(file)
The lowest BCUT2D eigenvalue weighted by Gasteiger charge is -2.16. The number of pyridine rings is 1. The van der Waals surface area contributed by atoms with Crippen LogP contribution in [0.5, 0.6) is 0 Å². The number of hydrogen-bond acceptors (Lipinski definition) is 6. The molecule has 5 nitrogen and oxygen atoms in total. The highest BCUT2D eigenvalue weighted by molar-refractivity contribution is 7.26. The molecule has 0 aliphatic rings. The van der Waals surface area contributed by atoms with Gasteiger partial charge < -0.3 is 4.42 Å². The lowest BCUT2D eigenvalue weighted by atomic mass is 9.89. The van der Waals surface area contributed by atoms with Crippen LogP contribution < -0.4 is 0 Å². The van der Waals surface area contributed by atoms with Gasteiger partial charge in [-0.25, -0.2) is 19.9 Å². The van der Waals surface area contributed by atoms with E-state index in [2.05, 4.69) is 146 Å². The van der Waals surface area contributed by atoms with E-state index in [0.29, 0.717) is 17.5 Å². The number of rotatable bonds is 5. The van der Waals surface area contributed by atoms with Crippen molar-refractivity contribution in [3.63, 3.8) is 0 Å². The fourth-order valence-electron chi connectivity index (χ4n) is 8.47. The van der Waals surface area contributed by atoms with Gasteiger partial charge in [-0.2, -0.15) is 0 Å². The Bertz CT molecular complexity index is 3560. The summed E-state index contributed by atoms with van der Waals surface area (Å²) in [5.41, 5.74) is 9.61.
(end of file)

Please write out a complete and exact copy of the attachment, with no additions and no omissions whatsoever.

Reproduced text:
The lowest BCUT2D eigenvalue weighted by Gasteiger charge is -2.16. The number of pyridine rings is 1. The van der Waals surface area contributed by atoms with Crippen LogP contribution in [0.5, 0.6) is 0 Å². The number of hydrogen-bond acceptors (Lipinski definition) is 6. The molecule has 5 nitrogen and oxygen atoms in total. The highest BCUT2D eigenvalue weighted by molar-refractivity contribution is 7.26. The molecule has 0 aliphatic rings. The van der Waals surface area contributed by atoms with Gasteiger partial charge < -0.3 is 4.42 Å². The lowest BCUT2D eigenvalue weighted by atomic mass is 9.89. The van der Waals surface area contributed by atoms with Crippen LogP contribution < -0.4 is 0 Å². The van der Waals surface area contributed by atoms with Gasteiger partial charge in [-0.25, -0.2) is 19.9 Å². The van der Waals surface area contributed by atoms with E-state index in [2.05, 4.69) is 146 Å². The van der Waals surface area contributed by atoms with E-state index in [0.29, 0.717) is 17.5 Å². The number of rotatable bonds is 5. The van der Waals surface area contributed by atoms with Crippen molar-refractivity contribution in [3.63, 3.8) is 0 Å². The fourth-order valence-electron chi connectivity index (χ4n) is 8.47. The van der Waals surface area contributed by atoms with Gasteiger partial charge in [-0.2, -0.15) is 0 Å². The Bertz CT molecular complexity index is 3560. The summed E-state index contributed by atoms with van der Waals surface area (Å²) in [5.41, 5.74) is 9.61.